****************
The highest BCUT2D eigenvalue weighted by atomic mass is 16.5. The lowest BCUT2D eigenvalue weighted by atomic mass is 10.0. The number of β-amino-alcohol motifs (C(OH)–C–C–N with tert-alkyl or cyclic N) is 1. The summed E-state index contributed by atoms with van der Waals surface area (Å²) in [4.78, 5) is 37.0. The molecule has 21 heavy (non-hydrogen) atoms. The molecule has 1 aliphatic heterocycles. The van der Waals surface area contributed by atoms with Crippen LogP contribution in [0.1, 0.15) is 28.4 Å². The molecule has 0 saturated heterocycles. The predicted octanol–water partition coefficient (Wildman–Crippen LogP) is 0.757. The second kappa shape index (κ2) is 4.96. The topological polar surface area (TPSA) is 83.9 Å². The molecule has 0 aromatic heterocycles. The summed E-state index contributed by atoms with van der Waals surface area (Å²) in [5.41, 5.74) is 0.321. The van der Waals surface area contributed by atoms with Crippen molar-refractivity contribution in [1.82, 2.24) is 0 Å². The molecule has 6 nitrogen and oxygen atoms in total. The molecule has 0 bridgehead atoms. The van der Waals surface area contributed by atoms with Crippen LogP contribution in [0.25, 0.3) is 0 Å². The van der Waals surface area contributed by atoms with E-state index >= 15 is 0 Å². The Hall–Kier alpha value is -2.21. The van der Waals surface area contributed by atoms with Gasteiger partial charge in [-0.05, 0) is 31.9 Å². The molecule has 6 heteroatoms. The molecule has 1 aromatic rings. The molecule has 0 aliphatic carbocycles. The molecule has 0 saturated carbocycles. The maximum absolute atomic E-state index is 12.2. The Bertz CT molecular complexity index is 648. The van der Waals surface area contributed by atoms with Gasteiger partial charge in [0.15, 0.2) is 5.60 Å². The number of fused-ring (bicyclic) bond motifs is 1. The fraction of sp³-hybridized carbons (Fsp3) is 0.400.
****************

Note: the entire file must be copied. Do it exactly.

The highest BCUT2D eigenvalue weighted by atomic mass is 16.5. The lowest BCUT2D eigenvalue weighted by atomic mass is 10.0. The number of β-amino-alcohol motifs (C(OH)–C–C–N with tert-alkyl or cyclic N) is 1. The summed E-state index contributed by atoms with van der Waals surface area (Å²) in [4.78, 5) is 37.0. The molecule has 21 heavy (non-hydrogen) atoms. The molecule has 1 aliphatic heterocycles. The van der Waals surface area contributed by atoms with Crippen LogP contribution in [0.1, 0.15) is 28.4 Å². The molecule has 0 saturated heterocycles. The predicted octanol–water partition coefficient (Wildman–Crippen LogP) is 0.757. The second kappa shape index (κ2) is 4.96. The topological polar surface area (TPSA) is 83.9 Å². The molecule has 0 aromatic heterocycles. The summed E-state index contributed by atoms with van der Waals surface area (Å²) in [5.41, 5.74) is 0.321. The van der Waals surface area contributed by atoms with Crippen molar-refractivity contribution in [1.82, 2.24) is 0 Å². The molecule has 6 nitrogen and oxygen atoms in total. The molecule has 0 bridgehead atoms. The van der Waals surface area contributed by atoms with Crippen LogP contribution in [0.25, 0.3) is 0 Å². The van der Waals surface area contributed by atoms with E-state index >= 15 is 0 Å². The Hall–Kier alpha value is -2.21. The van der Waals surface area contributed by atoms with Gasteiger partial charge in [-0.05, 0) is 31.9 Å². The molecule has 6 heteroatoms. The molecule has 1 aromatic rings. The molecule has 0 aliphatic carbocycles. The molecule has 0 saturated carbocycles. The maximum absolute atomic E-state index is 12.2. The Bertz CT molecular complexity index is 648. The van der Waals surface area contributed by atoms with Gasteiger partial charge in [0.15, 0.2) is 5.60 Å². The number of fused-ring (bicyclic) bond motifs is 1. The fraction of sp³-hybridized carbons (Fsp3) is 0.400.